If you want a comprehensive, thoroughly researched book on Post-War Europe, then this is the book for you. There are no footnotes or endnotes to help the reader figure out where the author got his information, however there is a "suggested reading" section at the end of the book for each chapter. This book is very long, about 800 pages, but it is thorough and covers everything from 1945 onwards. It's interesting and informative at the same time. However, if you are only casually interested in European history, you may not want to tackle this right away.
McCaine on LibraryThing More than 1 year ago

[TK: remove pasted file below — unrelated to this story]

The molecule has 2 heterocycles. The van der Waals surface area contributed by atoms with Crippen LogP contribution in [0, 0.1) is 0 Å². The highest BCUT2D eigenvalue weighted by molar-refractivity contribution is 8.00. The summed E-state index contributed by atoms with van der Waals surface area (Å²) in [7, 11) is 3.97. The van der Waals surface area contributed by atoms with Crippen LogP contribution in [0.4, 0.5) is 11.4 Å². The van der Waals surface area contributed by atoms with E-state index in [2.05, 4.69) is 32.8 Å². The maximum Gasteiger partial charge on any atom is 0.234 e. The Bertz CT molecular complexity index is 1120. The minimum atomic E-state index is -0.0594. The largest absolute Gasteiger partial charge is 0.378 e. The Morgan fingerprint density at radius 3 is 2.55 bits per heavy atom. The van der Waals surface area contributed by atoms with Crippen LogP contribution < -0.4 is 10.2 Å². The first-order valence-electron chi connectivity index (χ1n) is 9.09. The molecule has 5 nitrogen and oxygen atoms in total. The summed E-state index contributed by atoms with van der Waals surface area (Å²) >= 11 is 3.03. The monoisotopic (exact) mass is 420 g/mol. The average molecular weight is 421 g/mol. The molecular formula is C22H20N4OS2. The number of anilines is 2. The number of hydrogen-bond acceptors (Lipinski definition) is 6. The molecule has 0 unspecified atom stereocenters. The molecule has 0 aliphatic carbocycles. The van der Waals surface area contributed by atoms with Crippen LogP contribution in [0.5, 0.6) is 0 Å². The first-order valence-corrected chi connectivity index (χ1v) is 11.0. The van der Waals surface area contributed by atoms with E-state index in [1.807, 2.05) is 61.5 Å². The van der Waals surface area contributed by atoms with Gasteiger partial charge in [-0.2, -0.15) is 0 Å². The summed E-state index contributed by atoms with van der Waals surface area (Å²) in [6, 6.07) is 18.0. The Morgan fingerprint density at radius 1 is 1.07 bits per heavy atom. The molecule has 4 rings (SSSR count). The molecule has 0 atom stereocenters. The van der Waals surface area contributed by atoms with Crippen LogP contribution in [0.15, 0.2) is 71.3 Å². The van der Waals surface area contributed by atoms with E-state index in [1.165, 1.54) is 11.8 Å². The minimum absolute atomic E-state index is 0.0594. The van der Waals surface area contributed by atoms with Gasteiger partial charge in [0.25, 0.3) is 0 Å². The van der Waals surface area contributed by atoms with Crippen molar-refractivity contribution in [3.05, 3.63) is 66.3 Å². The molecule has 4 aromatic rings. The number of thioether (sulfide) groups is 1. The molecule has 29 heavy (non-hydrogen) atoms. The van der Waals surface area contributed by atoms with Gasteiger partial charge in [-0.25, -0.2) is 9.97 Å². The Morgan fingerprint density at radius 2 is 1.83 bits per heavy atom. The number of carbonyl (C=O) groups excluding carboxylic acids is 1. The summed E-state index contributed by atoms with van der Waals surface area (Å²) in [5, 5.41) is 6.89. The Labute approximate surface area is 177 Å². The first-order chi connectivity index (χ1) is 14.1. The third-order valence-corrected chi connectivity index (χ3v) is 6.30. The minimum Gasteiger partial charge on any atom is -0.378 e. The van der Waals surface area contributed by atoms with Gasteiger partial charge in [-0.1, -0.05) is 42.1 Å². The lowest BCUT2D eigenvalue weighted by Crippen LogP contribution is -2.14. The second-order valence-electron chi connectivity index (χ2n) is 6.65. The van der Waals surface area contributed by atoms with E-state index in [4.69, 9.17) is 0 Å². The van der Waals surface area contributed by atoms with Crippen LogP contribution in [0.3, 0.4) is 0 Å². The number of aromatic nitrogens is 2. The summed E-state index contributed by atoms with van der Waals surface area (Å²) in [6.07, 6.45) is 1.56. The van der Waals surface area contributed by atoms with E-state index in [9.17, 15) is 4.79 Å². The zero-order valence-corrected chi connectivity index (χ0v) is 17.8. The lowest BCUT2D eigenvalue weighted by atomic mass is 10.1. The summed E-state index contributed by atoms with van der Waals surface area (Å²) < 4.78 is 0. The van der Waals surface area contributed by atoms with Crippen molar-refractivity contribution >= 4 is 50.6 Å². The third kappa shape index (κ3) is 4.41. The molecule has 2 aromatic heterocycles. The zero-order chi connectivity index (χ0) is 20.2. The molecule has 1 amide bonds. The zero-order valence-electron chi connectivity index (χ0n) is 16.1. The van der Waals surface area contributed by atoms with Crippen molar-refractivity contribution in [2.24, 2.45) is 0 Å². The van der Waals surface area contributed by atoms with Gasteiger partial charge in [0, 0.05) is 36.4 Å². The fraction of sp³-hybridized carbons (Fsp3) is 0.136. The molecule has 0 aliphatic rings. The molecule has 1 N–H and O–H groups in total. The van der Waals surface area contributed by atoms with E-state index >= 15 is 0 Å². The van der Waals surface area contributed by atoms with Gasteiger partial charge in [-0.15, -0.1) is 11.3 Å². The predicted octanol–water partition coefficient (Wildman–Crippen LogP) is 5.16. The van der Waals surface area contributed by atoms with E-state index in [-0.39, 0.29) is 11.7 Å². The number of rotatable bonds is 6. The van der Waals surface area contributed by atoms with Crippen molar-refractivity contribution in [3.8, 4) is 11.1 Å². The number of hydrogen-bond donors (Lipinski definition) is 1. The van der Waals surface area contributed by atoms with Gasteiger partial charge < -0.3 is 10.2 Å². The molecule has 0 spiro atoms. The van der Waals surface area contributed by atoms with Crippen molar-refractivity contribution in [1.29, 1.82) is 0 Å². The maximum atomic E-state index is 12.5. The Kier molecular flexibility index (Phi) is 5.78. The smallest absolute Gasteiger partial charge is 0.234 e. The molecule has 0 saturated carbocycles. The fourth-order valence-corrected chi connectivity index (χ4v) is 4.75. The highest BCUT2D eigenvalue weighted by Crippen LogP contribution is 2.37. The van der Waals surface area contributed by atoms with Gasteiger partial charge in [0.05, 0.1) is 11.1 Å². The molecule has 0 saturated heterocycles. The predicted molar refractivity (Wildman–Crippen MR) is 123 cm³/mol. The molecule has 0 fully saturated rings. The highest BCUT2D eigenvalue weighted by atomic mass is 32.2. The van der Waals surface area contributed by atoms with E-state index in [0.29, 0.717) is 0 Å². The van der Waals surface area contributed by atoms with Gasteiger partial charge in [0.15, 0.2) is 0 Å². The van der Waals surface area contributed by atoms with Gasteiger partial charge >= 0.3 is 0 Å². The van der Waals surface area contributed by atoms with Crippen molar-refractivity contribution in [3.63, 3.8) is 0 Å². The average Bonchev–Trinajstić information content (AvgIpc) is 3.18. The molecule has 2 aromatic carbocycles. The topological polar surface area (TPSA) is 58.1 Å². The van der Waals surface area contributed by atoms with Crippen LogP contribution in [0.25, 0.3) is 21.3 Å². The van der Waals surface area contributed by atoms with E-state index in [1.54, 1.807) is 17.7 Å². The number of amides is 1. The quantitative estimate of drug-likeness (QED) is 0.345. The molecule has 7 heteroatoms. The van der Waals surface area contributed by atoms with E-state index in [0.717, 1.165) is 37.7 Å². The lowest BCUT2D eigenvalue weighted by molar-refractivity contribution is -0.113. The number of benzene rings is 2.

Judt's book "Postwar" is a massive product of a massive undertaking, which is to tell the story of Europe's history since World War II. He pays attention to all the relevant aspects of European history, taking care to balance between Western and Eastern Europe in his narration. The most original aspect of this book is the way Tony Judt gives predominance rather to the socio-economic history of the continent instead of the political history, elevating his analysis above the level of high school "Kings and battles" overviews. The European project of unification as well as the perceived downfall of ideological politics is also put into the spotlight. The downside of this is that the political views of the author (solidly British conservative) serve as a lens through which he views the social and economic developments of Europe, rather than putting the political side "in the open", so to speak, as most popular historians do. This does however allow him to describe the history of the communist states in Eastern Europe with a suitably detached air, certainly an improvement over the denunciatory tone many American historians of Eastern Europe use. The overall balance of subjects within the book is very well done, and one never leaves a chapter feeling that there was more to be told about the period. Nevertheless the focus on Europe is itself quite narrow, and hardly anything is said about the influence of the United States or Japan on Europe (except some platitudes about American cinema and the like), or for example the effects the decolonization had on European colonizing states' perception of their own history. This hole in Judt's historiographical approach will not hinder anyone who is just looking for a general overview of European post-war history, but does prevent it from becoming more than a popular historical work. Too bad, since Judt obviously has a keen eye for the kaleidoscope of social relations. Mostly recommended for non-European readers who want a thorough overview of what's happened on the continent since 1945.